Saturday 22 October 2005

Aussies say "No" to Intelligent Design

In a display of good sense, Australian scientists have published an open letter condemning the suggestion that Intelligent Design should be taught in schools as a scientific theory. The open letter, representing over 70,000 scientists and science teachers, states: “While science is a work in progress, a vast and growing body of factual knowledge supports the hypothesis that biological complexity is the result of natural processes of evolution.” In contrast, the letter states that Intelligent Design is being promoted on the basis of religious and political agendas, not on the basis of empirical evidence.

My own objections to Intelligent Design are theological: the entire theory rests on bad theology. But it is also bad science, or rather pseudo-science: it is ideology masquerading as science. So it’s good to see the scientific community taking a stand against it.


Copernicus said...

Well, there's a big difference between bad science and pseudo-science. But I'm not sure that these guys know what science actually is - you can, after all, get a science degree without ever having studied philosophy of science.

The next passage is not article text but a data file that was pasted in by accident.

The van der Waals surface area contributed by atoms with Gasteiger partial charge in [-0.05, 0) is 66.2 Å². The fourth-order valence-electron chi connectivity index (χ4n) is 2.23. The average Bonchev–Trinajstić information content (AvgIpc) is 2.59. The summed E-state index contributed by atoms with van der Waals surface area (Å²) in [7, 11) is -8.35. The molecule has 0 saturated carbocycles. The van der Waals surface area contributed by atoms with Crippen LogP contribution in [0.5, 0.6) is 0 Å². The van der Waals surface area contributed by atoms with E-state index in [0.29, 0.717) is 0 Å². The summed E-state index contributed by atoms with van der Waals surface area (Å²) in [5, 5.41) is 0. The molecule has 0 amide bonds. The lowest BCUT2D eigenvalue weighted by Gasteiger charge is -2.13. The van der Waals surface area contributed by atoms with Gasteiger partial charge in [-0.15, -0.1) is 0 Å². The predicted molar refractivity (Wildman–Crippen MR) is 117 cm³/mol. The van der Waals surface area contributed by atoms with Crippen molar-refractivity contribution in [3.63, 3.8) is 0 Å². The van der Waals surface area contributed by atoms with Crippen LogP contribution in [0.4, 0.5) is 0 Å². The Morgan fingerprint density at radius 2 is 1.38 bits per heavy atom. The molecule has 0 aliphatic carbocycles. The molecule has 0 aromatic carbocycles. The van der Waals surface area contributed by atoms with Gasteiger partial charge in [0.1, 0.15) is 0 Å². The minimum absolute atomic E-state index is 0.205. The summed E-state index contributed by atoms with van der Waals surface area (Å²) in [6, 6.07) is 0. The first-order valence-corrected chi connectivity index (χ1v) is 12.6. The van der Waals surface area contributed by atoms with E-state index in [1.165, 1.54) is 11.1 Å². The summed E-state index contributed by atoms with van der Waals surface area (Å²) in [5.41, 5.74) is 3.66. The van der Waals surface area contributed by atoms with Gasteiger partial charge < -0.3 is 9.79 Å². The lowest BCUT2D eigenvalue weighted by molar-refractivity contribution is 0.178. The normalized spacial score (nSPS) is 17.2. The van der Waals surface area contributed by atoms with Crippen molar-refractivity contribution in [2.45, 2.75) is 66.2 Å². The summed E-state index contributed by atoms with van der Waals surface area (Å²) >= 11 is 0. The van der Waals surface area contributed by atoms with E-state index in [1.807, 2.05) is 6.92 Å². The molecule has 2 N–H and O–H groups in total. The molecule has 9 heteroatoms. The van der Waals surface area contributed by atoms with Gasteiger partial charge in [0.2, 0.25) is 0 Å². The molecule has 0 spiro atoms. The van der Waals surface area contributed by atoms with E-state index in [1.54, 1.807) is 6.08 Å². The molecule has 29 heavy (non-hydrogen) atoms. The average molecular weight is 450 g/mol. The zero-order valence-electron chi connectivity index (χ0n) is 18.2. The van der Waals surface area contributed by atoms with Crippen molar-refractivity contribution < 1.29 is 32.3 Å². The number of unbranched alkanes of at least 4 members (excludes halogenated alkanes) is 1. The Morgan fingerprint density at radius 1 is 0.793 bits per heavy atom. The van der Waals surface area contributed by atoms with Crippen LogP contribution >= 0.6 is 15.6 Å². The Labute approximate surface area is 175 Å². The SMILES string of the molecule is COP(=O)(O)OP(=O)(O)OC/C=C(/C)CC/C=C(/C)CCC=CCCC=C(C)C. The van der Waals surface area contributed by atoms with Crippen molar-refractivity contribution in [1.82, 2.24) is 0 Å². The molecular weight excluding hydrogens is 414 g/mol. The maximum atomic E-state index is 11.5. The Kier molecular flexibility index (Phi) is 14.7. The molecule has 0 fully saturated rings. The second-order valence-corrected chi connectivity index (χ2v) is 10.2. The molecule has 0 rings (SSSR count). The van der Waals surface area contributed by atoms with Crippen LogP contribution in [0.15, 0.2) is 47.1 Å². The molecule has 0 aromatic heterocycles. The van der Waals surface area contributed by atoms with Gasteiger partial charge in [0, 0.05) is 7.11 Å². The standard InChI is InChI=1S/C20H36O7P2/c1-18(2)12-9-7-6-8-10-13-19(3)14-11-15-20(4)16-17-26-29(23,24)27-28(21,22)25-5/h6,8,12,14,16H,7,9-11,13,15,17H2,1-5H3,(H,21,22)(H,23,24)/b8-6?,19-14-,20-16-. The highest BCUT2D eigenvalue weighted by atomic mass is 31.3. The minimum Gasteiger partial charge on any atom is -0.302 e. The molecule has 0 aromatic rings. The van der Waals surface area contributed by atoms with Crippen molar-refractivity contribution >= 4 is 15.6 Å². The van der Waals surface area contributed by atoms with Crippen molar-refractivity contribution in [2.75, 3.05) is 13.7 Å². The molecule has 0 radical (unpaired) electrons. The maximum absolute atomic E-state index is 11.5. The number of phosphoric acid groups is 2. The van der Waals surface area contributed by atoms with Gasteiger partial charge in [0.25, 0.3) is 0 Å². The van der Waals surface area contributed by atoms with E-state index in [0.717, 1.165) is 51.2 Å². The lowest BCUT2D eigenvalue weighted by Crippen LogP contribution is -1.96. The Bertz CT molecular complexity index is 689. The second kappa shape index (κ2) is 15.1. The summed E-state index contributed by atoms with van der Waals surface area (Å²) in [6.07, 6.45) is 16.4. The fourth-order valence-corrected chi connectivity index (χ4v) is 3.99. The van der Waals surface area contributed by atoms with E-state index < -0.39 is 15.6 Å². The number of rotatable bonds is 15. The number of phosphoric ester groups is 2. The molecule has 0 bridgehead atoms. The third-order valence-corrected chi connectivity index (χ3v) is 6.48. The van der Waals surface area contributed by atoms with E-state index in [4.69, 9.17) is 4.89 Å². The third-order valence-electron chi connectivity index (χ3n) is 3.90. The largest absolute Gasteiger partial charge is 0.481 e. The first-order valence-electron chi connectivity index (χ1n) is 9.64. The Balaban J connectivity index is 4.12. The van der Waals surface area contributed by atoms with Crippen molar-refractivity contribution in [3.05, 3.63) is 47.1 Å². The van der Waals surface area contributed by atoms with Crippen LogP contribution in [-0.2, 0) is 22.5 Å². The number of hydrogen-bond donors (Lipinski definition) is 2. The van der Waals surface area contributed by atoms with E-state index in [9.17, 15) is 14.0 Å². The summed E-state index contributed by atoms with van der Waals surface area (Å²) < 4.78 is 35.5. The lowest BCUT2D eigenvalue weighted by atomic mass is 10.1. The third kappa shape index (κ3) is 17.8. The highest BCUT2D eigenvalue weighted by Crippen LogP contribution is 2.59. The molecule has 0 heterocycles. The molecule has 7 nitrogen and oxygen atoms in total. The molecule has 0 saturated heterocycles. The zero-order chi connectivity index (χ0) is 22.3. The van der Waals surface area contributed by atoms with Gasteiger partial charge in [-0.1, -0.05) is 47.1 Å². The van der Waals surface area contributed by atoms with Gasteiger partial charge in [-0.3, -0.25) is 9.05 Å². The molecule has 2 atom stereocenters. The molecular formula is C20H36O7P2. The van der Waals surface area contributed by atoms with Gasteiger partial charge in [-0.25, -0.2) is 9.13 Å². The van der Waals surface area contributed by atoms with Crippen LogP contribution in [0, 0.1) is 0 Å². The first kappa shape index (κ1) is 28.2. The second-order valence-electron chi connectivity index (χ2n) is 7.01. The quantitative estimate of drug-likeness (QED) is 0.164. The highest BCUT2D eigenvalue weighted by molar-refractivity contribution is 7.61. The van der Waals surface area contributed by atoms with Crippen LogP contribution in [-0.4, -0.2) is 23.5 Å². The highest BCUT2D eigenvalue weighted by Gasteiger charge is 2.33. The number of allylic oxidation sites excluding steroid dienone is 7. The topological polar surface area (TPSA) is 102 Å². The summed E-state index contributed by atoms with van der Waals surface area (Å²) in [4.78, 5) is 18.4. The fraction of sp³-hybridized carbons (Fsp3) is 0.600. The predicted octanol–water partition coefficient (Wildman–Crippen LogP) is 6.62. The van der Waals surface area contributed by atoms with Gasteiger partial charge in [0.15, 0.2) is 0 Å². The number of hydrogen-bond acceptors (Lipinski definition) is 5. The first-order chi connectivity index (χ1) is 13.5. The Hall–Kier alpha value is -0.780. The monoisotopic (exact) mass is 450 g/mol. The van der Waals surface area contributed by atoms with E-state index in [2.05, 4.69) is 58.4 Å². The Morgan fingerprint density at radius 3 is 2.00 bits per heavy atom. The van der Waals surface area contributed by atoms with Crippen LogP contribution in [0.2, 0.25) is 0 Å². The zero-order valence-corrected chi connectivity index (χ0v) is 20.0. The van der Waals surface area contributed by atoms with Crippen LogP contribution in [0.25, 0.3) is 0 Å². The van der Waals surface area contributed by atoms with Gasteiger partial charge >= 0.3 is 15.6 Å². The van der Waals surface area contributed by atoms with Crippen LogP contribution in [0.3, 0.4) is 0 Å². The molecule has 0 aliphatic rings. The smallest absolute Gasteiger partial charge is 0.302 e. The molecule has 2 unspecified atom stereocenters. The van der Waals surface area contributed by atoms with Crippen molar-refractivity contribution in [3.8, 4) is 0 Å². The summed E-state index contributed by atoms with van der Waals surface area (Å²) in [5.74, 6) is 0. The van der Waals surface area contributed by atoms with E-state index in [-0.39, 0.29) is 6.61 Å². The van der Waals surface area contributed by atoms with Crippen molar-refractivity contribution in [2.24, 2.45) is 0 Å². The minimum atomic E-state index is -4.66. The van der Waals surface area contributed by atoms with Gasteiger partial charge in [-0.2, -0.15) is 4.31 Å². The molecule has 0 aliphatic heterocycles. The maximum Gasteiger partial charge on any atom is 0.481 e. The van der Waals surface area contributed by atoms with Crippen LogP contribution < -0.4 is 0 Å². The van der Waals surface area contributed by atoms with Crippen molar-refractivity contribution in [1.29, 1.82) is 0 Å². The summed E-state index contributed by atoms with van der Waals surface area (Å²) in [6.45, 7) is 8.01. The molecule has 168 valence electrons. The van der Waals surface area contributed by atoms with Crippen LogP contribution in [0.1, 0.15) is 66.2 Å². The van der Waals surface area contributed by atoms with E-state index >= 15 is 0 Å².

When I used to be a physics teacher, we'd have arguments with the biology teachers over what science was - they seemed to view it mostly as hypothesis testing. This letter makes me think that biologists dominate the Science Teachers' Association...

Anonymous said...

I'm not an advocate of Creation Science or anything like that but I really don't see the problem in schools being (a) more critical of evolutionary theory, and (b) informing students that science does not preclude the possibility of a creator. Remember that, e.g., the case in the Pennsylvania courts right now is simply about the right to give students a short statement that there are gaps in evolutionary biology and some believe that certain aspects of creation seem to point to the existence of a creator. That's a pretty benign statement and I don't see why students shouldn't be made aware of that. Evolutionary theory isn't scientific law and until it achieves that certainity, it shouldn't be treated that way in our schools. Students in our schools should be exposed to discussions of the intersection of faith and science. It is possible to have this discussion without being naive, anti-religion or anti-science. Students should learn to understand the respective domains of religion and science.

Anonymous said...

Over at my blog I've got a brief post on this.

What might be of interest to people are the links to an article in The Bulletin and an interview with Peter Jensen on the subject.